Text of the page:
Origins Available: English, French
Early Origins of the Ducarryer family
Cumberland where they held a family seat as Lords of the Manor. The Saxon influence of English history diminished after the Battle of Hastings in 1066. The language of the courts was French for the next three centuries and the Norman ambience prevailed. But Saxon surnames survived and the family name was first referenced in the year 1332 when Robert de Carier held lands.
Early History of the Ducarryer family
This web page shows only a small excerpt of our Ducarryer research.
Another 177 words (13 lines of text) covering the years 1332, 1455, and 1487 are included under the topic Early Ducarryer History in all our PDF Extended History products and printed products wherever possible.
Ducarryer Spelling Variations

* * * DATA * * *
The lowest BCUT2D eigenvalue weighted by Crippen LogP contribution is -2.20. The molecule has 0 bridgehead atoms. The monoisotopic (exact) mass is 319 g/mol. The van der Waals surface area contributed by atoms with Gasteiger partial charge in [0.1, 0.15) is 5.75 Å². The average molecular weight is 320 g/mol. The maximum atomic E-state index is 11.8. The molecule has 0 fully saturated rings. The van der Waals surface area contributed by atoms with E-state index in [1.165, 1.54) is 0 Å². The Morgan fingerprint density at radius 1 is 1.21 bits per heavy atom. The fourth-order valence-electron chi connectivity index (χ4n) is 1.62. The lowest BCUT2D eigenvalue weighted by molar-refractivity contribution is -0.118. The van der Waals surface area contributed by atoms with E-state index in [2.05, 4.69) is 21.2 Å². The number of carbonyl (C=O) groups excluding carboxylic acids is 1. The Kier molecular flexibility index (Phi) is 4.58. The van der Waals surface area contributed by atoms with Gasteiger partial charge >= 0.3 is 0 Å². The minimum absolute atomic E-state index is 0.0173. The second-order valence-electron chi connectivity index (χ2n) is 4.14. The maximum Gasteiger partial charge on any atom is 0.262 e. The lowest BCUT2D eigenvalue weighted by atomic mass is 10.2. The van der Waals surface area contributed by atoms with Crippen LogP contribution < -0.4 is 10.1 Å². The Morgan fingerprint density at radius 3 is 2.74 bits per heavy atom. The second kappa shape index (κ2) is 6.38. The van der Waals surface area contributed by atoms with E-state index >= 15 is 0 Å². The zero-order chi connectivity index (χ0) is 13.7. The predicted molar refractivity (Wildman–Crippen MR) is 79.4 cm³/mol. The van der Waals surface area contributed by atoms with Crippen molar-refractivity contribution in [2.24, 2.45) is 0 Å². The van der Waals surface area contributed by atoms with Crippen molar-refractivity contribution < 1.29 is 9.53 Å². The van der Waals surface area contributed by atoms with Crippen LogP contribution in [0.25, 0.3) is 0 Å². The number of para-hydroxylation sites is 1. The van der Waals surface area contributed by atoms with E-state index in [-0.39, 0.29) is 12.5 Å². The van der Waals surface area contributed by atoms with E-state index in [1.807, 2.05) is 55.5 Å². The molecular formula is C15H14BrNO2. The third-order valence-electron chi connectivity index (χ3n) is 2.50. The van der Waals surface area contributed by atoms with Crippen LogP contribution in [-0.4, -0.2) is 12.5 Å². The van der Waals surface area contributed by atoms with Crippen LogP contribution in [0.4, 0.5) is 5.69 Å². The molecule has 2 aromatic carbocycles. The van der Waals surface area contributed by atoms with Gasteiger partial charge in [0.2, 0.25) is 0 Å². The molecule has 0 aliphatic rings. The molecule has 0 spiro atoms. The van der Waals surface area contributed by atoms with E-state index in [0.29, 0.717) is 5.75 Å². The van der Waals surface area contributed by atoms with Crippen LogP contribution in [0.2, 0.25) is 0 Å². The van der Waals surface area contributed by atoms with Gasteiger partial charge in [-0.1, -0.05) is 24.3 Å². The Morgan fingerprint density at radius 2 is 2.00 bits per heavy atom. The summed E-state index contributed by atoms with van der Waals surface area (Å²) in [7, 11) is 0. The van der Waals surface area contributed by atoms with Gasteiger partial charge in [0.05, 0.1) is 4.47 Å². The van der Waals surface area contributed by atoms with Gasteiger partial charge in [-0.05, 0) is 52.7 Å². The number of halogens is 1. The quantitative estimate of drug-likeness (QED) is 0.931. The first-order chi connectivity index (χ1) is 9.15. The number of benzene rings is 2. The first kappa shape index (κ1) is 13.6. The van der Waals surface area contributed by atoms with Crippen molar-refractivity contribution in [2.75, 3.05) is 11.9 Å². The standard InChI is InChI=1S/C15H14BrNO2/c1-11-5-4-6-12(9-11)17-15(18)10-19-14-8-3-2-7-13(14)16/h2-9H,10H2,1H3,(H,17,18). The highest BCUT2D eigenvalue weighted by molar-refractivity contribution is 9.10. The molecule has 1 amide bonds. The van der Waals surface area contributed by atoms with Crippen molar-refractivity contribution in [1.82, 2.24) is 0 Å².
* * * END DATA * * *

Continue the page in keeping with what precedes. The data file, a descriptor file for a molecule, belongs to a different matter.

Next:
Ducarryer has been spelled many different ways. Before English spelling became standardized over the last few hundred years, spelling variations in names were a common occurrence. As the English language changed in the Middle Ages, absorbing pieces of Latin and French, as well as other languages, the spelling of people's names also changed considerably, even over a single lifetime. Spelling variants included: Carier, Carrier, Carriere and others.
Early Notables of the Ducarryer family (pre 1700)
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Migration of the Ducarryer family to the New World and Oceana
In an attempt to escape the chaos experienced in England, many English families boarded overcrowded and diseased ships sailing for the shores of North America and other British colonies. Those families hardy enough, and lucky enough, to make the passage intact were rewarded with land and a social environment less prone to religious and political persecution. Many of these families became important contributors to the young colonies in which they settled. Early immigration and passenger lists have documented some of the first Ducarryers to arrive on North American shores: John Carrier, who came to Maryland in 1662; Jean Carrier, who is on record in Montreal in 1660; Charles Ignace Carrier, an Acadian, who arrived in South Carolina in 1756.
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